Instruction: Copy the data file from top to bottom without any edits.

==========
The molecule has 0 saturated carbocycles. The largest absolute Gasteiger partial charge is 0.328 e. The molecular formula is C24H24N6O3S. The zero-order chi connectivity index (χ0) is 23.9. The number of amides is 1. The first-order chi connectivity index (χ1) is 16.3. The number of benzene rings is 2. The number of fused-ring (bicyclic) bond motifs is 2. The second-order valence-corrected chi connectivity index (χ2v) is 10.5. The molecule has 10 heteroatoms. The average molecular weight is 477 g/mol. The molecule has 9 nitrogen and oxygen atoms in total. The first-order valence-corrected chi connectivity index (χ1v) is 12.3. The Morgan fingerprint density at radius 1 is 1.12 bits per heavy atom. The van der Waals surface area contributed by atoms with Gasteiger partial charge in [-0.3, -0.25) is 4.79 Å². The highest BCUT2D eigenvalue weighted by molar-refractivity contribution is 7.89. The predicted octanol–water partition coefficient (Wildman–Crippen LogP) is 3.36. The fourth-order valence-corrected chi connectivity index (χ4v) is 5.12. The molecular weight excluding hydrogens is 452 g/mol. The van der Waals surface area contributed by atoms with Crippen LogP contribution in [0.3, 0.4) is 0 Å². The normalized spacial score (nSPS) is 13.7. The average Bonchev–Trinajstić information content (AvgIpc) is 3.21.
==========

The molecule has 0 saturated carbocycles. The largest absolute Gasteiger partial charge is 0.328 e. The molecular formula is C24H24N6O3S. The zero-order chi connectivity index (χ0) is 23.9. The number of amides is 1. The first-order chi connectivity index (χ1) is 16.3. The number of benzene rings is 2. The number of fused-ring (bicyclic) bond motifs is 2. The second-order valence-corrected chi connectivity index (χ2v) is 10.5. The molecule has 10 heteroatoms. The average molecular weight is 477 g/mol. The molecule has 9 nitrogen and oxygen atoms in total. The first-order valence-corrected chi connectivity index (χ1v) is 12.3. The Morgan fingerprint density at radius 1 is 1.12 bits per heavy atom. The van der Waals surface area contributed by atoms with Gasteiger partial charge in [-0.3, -0.25) is 4.79 Å². The highest BCUT2D eigenvalue weighted by molar-refractivity contribution is 7.89. The predicted octanol–water partition coefficient (Wildman–Crippen LogP) is 3.36. The fourth-order valence-corrected chi connectivity index (χ4v) is 5.12. The molecular weight excluding hydrogens is 452 g/mol. The van der Waals surface area contributed by atoms with Crippen LogP contribution in [0.3, 0.4) is 0 Å². The normalized spacial score (nSPS) is 13.7. The average Bonchev–Trinajstić information content (AvgIpc) is 3.21.